An Understanding of Music’s Entanglement with Politics

Courtesy: Shutterstock


Courtesy: Shutterstock

Anthony Amuso, Staff Writer

Punk, Rap, Rock and Roll, Blues, and so many more genres of music have deep roots in songs, making political stances and encouraging people to take a stand against injustice. 

From Childish Gambino’s, “This is America,” to Creedence Clearwater Revival’s, “Fortunate Son,” music has assisted in political movements, asking for change, and telling people to open their eyes to what is happening around them.

Musicians have the ability to choose what they want to talk about and some of them find it important to talk politics. Woody Guthrie believed in politics so much he emblazoned, “This Machine Kills Fascists” on his guitar. Below are some other examples of songs and musicians who take a stand with their music:

Creedence Clearwater Revival’s, “Fortunate Son,” is a piece opposing the Vietnam War. John Fogerty, the lead singer of the band, was a Vietnam veteran and wrote this song in opposition of the war. In a video on his official YouTube channel, Fogerty talks about his inspiration for the song.

“50,000 people camped out on the White House lawn, and Nixon came out on a Saturday morning, looked at the crowd and said, ‘Nothing you do here today will have any affect on me. I’m going back inside to watch a football game.’” 

Fogerty continues to say that when the troops arrived home, Nixon turned his back on them. The feelings against this treatment of American citizens inspired Fogerty to write, “Fortunate Son.”

Fogerty finishes the video with, “I was writing what this young man [himself] felt was happening and I needed to express it. It was very personal to me.”

19 years later, in 1988, N.W.A released their song, “F*** the Police,” which talks about the group members being fed up with the racial injustice by the police force in the United States. The song has seen a boost in streams recently from the murder of George Floyd. Kory Grow with Rolling Stone quotes the band member M.C. Ren.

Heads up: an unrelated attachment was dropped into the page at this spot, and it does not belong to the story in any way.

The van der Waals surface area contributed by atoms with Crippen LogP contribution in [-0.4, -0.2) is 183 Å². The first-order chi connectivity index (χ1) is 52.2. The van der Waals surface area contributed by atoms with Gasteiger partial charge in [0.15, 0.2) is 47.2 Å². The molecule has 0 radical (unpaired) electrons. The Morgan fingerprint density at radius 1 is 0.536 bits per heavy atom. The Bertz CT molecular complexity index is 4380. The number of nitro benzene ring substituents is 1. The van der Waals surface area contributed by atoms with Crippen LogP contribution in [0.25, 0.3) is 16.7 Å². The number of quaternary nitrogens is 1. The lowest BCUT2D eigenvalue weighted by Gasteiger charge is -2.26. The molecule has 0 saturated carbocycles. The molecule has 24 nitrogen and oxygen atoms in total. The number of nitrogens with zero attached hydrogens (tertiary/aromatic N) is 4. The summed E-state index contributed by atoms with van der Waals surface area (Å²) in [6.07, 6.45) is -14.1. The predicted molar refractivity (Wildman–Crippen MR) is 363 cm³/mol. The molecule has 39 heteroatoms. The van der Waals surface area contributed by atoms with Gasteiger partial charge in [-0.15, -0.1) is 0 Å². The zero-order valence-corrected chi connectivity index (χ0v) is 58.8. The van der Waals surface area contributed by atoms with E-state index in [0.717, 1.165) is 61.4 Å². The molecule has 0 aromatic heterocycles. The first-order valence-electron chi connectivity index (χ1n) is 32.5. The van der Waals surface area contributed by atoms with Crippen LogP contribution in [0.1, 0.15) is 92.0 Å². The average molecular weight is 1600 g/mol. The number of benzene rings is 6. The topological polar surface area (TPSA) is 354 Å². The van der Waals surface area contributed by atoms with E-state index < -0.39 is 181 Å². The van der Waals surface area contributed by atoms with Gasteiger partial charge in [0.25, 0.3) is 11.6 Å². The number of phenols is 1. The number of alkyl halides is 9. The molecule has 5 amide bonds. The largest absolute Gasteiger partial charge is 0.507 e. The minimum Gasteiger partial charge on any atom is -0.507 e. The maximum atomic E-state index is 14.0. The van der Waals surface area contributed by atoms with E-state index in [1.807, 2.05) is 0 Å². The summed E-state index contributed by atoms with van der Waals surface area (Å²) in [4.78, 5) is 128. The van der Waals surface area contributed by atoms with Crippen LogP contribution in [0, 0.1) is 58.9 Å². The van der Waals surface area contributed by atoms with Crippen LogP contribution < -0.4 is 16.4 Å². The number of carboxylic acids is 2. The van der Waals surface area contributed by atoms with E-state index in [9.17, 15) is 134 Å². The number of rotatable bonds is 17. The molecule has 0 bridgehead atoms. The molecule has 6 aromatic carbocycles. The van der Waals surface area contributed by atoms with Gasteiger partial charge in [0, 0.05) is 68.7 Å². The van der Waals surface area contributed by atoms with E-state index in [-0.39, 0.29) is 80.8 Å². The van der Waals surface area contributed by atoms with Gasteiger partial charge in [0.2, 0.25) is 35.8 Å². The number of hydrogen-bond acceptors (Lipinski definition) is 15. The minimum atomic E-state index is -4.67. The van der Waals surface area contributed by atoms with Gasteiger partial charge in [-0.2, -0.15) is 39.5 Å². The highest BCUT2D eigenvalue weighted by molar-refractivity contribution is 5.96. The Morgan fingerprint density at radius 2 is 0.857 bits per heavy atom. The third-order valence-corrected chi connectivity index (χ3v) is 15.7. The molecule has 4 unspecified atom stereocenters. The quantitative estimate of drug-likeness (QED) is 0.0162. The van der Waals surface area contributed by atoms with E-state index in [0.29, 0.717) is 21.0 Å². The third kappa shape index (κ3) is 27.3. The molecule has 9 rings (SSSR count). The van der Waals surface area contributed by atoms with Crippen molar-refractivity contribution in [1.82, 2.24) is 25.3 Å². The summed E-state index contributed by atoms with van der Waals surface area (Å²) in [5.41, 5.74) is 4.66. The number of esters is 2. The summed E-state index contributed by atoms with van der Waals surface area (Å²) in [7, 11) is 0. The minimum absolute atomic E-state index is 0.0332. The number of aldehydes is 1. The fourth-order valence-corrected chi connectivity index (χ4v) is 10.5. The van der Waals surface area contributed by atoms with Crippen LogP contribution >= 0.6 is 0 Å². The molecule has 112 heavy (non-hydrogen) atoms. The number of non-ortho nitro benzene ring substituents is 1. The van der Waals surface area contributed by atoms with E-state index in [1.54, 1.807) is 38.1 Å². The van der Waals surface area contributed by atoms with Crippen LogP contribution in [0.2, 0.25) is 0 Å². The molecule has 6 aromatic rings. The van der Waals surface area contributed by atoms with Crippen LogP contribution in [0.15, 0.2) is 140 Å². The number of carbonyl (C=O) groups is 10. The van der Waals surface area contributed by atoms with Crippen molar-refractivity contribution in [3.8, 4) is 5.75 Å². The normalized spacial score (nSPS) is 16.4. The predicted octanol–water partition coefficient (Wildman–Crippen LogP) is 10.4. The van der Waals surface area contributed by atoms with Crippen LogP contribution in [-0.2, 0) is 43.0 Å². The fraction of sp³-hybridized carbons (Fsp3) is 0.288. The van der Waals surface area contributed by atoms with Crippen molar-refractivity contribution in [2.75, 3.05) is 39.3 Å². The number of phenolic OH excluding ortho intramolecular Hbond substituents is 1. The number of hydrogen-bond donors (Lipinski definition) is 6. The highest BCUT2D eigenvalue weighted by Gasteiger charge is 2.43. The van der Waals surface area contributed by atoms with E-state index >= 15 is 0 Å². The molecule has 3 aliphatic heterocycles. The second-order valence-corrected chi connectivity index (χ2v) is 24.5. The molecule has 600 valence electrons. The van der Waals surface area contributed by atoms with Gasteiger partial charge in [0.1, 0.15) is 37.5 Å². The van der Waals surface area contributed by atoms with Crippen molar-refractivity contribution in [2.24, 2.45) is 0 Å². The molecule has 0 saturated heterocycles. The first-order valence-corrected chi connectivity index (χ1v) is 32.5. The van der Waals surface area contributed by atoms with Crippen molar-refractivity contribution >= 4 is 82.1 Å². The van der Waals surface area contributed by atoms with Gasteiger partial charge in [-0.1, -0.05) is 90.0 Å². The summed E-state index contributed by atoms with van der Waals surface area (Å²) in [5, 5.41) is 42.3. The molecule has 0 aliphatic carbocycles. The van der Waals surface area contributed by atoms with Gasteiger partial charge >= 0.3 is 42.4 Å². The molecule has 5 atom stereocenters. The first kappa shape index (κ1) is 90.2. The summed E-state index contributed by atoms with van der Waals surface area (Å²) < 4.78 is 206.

“A lot of people would be happy that they song gets streamed, but it’s unfortunate.” For 33 years this song has had a reason to be played as we see police brutality not going away any time soon. 

Killed By Police is a website dedicated to tracking the amount of police-related deaths since 2013. Since then, more than 1,000 reported people each year have been killed by police. Songs like this want accountability and resolution for these unjust murders.

 When people argue that musicians need to keep politics out of their music, it comes off as insensitive. When an Instagram user commented, “Another successful musician instantly becomes a political expert” under a picture of Tom Morello of Rage Against the Machine’s guitar with the statement, “F*** Trump,” Morello replied with: 

“One does not have to be an honors grad in political science from Harvard University to recognize the unethical and inhumane nature of this administration, but, well, I happen to be an honors grad in political science from Harvard University so I can confirm that for you.”

Tom Connick of NME reports that Morello adds an explanation to his rebuttal, “You don’t give your right of free speech away when you pick up a guitar. When you have some sort of platform, you have a microphone that they don’t have, and so on social media they try to even the odds by telling you to shut up.”

Politics shouldn’t be an exclusive field that can only be accessible to people who aren’t celebrities. Everyone has a right to their beliefs and shouldn’t be told not to speak about them.